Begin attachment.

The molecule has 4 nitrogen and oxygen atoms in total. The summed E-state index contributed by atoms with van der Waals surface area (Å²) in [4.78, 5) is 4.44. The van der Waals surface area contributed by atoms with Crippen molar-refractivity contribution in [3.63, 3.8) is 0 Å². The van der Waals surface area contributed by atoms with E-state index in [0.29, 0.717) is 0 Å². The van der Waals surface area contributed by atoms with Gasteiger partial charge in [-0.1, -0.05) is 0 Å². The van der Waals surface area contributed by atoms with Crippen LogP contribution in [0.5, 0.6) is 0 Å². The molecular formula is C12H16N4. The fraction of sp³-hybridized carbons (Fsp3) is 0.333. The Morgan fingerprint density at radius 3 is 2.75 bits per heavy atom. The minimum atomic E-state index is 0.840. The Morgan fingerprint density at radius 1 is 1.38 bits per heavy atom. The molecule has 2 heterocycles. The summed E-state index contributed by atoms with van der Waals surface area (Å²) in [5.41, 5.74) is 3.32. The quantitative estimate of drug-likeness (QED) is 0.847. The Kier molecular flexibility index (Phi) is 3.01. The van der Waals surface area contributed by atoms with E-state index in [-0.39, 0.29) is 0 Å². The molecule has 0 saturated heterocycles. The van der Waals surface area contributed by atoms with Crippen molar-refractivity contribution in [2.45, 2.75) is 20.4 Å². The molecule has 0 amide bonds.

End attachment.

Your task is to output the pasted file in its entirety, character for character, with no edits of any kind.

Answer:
The molecule has 4 nitrogen and oxygen atoms in total. The summed E-state index contributed by atoms with van der Waals surface area (Å²) in [4.78, 5) is 4.44. The van der Waals surface area contributed by atoms with Crippen molar-refractivity contribution in [3.63, 3.8) is 0 Å². The van der Waals surface area contributed by atoms with E-state index in [0.29, 0.717) is 0 Å². The van der Waals surface area contributed by atoms with Gasteiger partial charge in [-0.1, -0.05) is 0 Å². The van der Waals surface area contributed by atoms with Crippen LogP contribution in [0.5, 0.6) is 0 Å². The molecular formula is C12H16N4. The fraction of sp³-hybridized carbons (Fsp3) is 0.333. The Morgan fingerprint density at radius 3 is 2.75 bits per heavy atom. The minimum atomic E-state index is 0.840. The Morgan fingerprint density at radius 1 is 1.38 bits per heavy atom. The molecule has 2 heterocycles. The summed E-state index contributed by atoms with van der Waals surface area (Å²) in [5.41, 5.74) is 3.32. The quantitative estimate of drug-likeness (QED) is 0.847. The Kier molecular flexibility index (Phi) is 3.01. The van der Waals surface area contributed by atoms with E-state index in [-0.39, 0.29) is 0 Å². The molecule has 0 saturated heterocycles. The van der Waals surface area contributed by atoms with Crippen molar-refractivity contribution in [2.45, 2.75) is 20.4 Å². The molecule has 0 amide bonds.